MADRID (Reuters) - Spain announced a crisis budget for 2013 based mostly on spending cuts on Thursday in what many see as an effort to pre-empt the likely conditions of an international bailout.
Ministry budgets were slashed by 8.9 percent for next year and public sector wages frozen for a third year as Prime Minister Mariano Rajoy battles to trim one of the euro zone’s biggest deficits.
“This is a crisis budget aimed at emerging from the crisis ... In this budget there is a larger adjustment of spending than revenue,” Deputy Prime Minister Soraya Saenz de Santamaria told a news conference after a marathon six-hour cabinet meeting.
Beset by anti-austerity protests and threats of secession by the wealthy northwestern region of Catalonia, Rajoy is resisting market and diplomatic pressure to apply for a rescue, partly out of concern for national sovereignty but also because European Union paymaster Germany insists Spain doesn’t need help.
The central government sees budget savings of 13 billion euros in 2013, with spending down 7.3 percent — not including social security and interest payments — and income rising 4 percent thanks to a 15 percent leap in value-added tax take.
The budget goes to parliament on Saturday and debates could last weeks. The country’s 17 autonomous regions still must present budgets and find an additional 5 billion euros in adjustments to meet overall public deficit reduction goals.
Spain, the euro zone’s fourth largest economy, is now at the center of the euro debt crisis. Investors fear Madrid cannot control its finances and question whether Rajoy has the political will to take all the necessary but unpopular measures.
Madrid is talking to EU authorities about the terms of a possible aid package that would trigger an European Central Bank bond-buying program and ease Spain’s unsustainable funding costs.
Brussels has demanded an independent budget oversight body, which Economy Minister Luis de Guindos said on Thursday would be created to review budget execution. The government is still analyzing potential conditions for aid, he said.
The conservative government said tax revenue would be higher than originally budgeted in 2012 — partly due to a hike in VAT — allowing it to comfortably cut the public deficit to 6.3 percent from close to 9 percent last year.
Uncertainty over Spain’s ability to control spending in regional governments — which account for half of all public spending and could threaten the deficit goal — has increased due to the Catalan demands for independence.
The autonomous region’s parliament voted on Thursday to hold a referendum on independence, but Saenz de Santamaria said the region must consult the rest of the country first.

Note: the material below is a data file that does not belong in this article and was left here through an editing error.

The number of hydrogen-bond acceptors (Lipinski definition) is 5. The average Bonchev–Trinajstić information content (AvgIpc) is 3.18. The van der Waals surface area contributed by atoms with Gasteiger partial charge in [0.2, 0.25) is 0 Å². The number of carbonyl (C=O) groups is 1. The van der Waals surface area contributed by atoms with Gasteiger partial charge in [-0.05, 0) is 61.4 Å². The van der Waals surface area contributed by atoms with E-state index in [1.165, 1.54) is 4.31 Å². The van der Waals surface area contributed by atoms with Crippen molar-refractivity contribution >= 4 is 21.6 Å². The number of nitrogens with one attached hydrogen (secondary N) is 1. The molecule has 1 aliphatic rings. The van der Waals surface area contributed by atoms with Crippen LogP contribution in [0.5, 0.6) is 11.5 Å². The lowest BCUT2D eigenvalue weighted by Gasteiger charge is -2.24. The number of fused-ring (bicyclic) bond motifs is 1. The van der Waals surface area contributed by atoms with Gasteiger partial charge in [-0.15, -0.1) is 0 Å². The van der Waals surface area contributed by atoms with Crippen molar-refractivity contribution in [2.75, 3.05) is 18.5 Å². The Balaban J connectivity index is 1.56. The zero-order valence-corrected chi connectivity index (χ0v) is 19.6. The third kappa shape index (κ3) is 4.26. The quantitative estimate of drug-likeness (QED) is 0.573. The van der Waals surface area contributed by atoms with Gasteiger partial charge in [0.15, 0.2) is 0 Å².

Pensions, earmarked by the European Commission as a key area for reform, will rise by 1 percent next year but Treasury Minister Cristobal Montoro would not be drawn on whether the government would pay an inflation catch-up which could be over 3 percent this year.
In a sign of how tight the budget is this year the government said it would use 3 billion euros from social security reserves to pay pensions in 2012.
Before the end of the year the government will announce a pension reform to restrict early retirement and to review sustainability of the pension system which could open the door to accelerating an increase in retirement age.
The deputy premier said the government would set out 43 new laws to reform the economy over the next six months and including reforms to the labor market, public administrations, energy services and telecommunications sectors.
The detailed timetable for economic reforms goes beyond what the European Commission has required and is an ambitious step forward, the EU’s top economic official said on Thursday in response to the government announcements.
“The reforms are clearly targeted at some of the most pressing policy challenges,” EU Economic and Monetary Affairs Commissioner Olli Rehn said in a statement.
Market reaction was cautious.
“The first impressions (of the announcements) are good, heading towards a major adjustment in spending rather than in revenues,” said Jose Luis Martinez of Citigroup in Madrid.
“However, we see as too optimistic the macroeconomic assumption of 0.5 percent recession for the next year. We see a scenario with a deeper recession and if this were the case, further spending cuts will be needed.”
De Guindos’ statement that the 2012 budget deficit target would be met this year due to a solid increase in revenues will also be viewed with suspicion with many economists expecting the government to miss the objective.
Spending cuts continue to heap pressure on Spaniards and are likely to fuel further street protests, which have become increasingly violent as tensions rise and police use force to disperse crowds.
A quarter of all Spanish workers are unemployed and tens of thousands have been evicted from their homes since a housing bubble burst in 2008 and plummeting consumer and business sentiment tipped the country into a four-year economic slump.
The prime minister’s image, both at home and abroad, has deteriorated rapidly since his party won an absolute parliamentary majority last November.
Newspaper pictures of Rajoy enjoying a cigar on Sixth Avenue in New York on Wednesday while protesters gathered in Madrid fuelled criticism of his detached attitude toward Spain’s mounting problems.
Additional reporting by Julien Toyer; Writing by Paul Day; Editing by Fiona Ortiz, Jeremy Gaunt, Paul Taylor and Giles Elgood